By NQOBANI NDLOVU
THE late Vice-Presidents John Landa Nkomo and Joseph Msika are some of the beneficiaries of “questionable” long-term Cold Storage Commission (CSC) lease agreements beyond the company’s specified tenure periods.
This is contained in a 2016 forensic audit into the financial operations of the State-owned meat processor by Auditor-General Mildred Chisi.
According to the report, the CSC leased most of its properties as at June 2015, but the Auditor-General raised eyebrows over some of the agreements which extended beyond the company’s specified tenure periods.
“During the period under review, CSC leased most of its properties (commercial, residential buildings, ranches and feeding lots and equipment) and signed lease agreements for properties with 247 tenants as at June 30, 2015 from which the following key findings were noted: (1) lease agreement beyond the specified tenure periods,” the report reads in part.
“Although CSC management informed us that CSC has short-term leases (six months tenure) and long-term leases (10 years), there were a number of lease agreements with tenures of up to 35 years.”
Chiri said there appears to be no standard rates/charges and there is no documentary evidence to support the rates applied.
According to the report, Nkomo’s estate has a 35-year lease expiring on February 1, 2040. The estate is paying US$252 in monthly rentals.
Msika’s estate also has a 35-year lease expiring on February 1, 2040 paying US$298 in monthly rentals.
Nkomo passed away on January 17, 2013 at the age of 78 and Msika on August 4, 2009 aged 86.
Other beneficiaries of long-term lease agreements is the late Retired Major General Javan Maseko’s estate, whose expiry date is listed as February 1, 2040.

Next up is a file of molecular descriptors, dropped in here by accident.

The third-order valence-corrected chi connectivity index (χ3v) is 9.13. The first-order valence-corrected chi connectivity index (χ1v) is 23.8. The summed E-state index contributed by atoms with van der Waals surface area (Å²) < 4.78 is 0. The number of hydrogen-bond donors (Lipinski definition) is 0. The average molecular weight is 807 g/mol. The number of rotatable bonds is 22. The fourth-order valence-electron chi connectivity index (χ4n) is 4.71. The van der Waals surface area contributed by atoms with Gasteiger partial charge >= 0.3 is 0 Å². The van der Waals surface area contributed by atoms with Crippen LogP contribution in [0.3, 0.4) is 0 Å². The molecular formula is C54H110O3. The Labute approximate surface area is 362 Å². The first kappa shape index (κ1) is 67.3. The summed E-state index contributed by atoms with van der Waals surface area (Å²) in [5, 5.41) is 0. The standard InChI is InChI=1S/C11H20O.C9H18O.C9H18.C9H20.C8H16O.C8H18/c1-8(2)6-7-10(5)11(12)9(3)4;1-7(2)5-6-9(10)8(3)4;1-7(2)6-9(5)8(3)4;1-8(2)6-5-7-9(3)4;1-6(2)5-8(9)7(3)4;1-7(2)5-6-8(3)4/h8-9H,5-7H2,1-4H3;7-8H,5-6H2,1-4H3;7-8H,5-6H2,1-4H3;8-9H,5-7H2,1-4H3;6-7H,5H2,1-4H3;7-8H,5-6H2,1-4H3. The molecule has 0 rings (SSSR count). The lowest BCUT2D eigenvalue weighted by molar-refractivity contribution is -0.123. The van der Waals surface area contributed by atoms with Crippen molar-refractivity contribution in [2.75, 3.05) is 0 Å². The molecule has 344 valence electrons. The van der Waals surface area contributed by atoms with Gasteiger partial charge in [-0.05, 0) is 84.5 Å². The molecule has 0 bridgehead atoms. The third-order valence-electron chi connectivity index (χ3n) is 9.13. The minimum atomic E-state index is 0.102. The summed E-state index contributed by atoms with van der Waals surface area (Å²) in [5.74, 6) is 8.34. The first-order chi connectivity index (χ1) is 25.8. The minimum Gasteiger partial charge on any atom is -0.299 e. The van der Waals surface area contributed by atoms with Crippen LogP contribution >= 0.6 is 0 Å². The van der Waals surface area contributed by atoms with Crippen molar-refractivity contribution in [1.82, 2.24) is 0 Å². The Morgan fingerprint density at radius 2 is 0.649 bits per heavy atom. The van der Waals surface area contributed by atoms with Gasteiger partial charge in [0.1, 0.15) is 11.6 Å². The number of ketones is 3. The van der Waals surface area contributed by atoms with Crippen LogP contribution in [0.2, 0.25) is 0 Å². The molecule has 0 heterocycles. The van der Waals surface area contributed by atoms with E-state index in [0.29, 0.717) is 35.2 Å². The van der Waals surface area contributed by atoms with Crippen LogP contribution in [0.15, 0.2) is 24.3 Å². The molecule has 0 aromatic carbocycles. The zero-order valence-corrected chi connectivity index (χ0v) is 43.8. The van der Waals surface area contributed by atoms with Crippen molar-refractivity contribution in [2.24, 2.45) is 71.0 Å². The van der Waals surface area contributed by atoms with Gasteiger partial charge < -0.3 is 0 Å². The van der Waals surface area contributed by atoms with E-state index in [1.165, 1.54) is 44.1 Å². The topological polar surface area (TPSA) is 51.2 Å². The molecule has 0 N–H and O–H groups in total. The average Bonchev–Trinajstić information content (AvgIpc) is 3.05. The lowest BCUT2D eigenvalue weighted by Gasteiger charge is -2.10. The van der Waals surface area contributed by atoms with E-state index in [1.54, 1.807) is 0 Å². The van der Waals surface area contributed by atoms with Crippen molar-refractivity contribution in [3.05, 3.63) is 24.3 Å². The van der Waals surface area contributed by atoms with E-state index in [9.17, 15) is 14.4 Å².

The estate was listed as paying US$164 per month.
Maseko served in the Zimbabwe People’s Revolutionary Army (Zipra) high command and at independence, he played a pivotal role in the integration of former warring forces, the Zipra, Zimbabwe African National Liberation Army and the Rhodesian Front.
One of the longest serving State parastatal bosses and former CSC chief executive officer Ngoni Chinogaramombe is also listed as a beneficiary.
The audit report lists him as having a 30-year lease expiring on March 31, 2041 and paying US$1 584 in monthly rentals.
Chinogaramombe served the country’s then internationally recognised sole meat processor and marketer for almost 34 years, having joined in 1984 and rose through the ranks to become its chief executive officer in 2005.
He left the company in 2019.
Lands and Agriculture minister Anxious Masuka recently approached the High Court seeking an order to place the CSC under judicial management.
In March 2019, government signed a “multi-million” deal with a United Kingdom-based investor Boustead Beef (Pvt) to resuscitate CSC.
Under the deal, the UK investor was to inject a total of US$400 million over the next fice years to revive the company, which has been dormant for the last two decades.
However, all has not been well at the company, with employees accusing Boustead Beef (Pvt) of stripping CSC assets for resale.
At its peak, the beef processor and marketer used to handle up to 150 000 tonnes of beef and associated by-products annually and exported to the European Union, where it had an annual quota of 9 100 tonnes of beef.
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